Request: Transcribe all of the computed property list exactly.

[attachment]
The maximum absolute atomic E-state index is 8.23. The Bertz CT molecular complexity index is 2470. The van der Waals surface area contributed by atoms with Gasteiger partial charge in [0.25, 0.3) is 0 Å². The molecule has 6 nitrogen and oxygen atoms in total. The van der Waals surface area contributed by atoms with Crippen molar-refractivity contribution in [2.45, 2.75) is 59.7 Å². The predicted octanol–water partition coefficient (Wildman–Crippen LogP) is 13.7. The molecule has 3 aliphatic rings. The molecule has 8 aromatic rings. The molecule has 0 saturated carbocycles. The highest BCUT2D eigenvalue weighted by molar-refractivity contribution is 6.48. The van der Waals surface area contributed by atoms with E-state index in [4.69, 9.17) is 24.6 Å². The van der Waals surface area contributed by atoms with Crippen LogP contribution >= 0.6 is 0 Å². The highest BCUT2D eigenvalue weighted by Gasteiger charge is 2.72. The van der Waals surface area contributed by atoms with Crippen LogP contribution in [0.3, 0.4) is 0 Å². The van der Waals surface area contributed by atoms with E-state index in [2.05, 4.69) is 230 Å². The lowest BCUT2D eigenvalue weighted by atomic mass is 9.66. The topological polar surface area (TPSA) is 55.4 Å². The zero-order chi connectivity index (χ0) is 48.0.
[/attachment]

The maximum absolute atomic E-state index is 8.23. The Bertz CT molecular complexity index is 2470. The van der Waals surface area contributed by atoms with Gasteiger partial charge in [0.25, 0.3) is 0 Å². The molecule has 6 nitrogen and oxygen atoms in total. The van der Waals surface area contributed by atoms with Crippen molar-refractivity contribution in [2.45, 2.75) is 59.7 Å². The predicted octanol–water partition coefficient (Wildman–Crippen LogP) is 13.7. The molecule has 3 aliphatic rings. The molecule has 8 aromatic rings. The molecule has 0 saturated carbocycles. The highest BCUT2D eigenvalue weighted by molar-refractivity contribution is 6.48. The van der Waals surface area contributed by atoms with E-state index in [4.69, 9.17) is 24.6 Å². The van der Waals surface area contributed by atoms with Crippen LogP contribution >= 0.6 is 0 Å². The highest BCUT2D eigenvalue weighted by Gasteiger charge is 2.72. The van der Waals surface area contributed by atoms with Crippen LogP contribution in [0.3, 0.4) is 0 Å². The van der Waals surface area contributed by atoms with E-state index in [2.05, 4.69) is 230 Å². The lowest BCUT2D eigenvalue weighted by atomic mass is 9.66. The topological polar surface area (TPSA) is 55.4 Å². The zero-order chi connectivity index (χ0) is 48.0.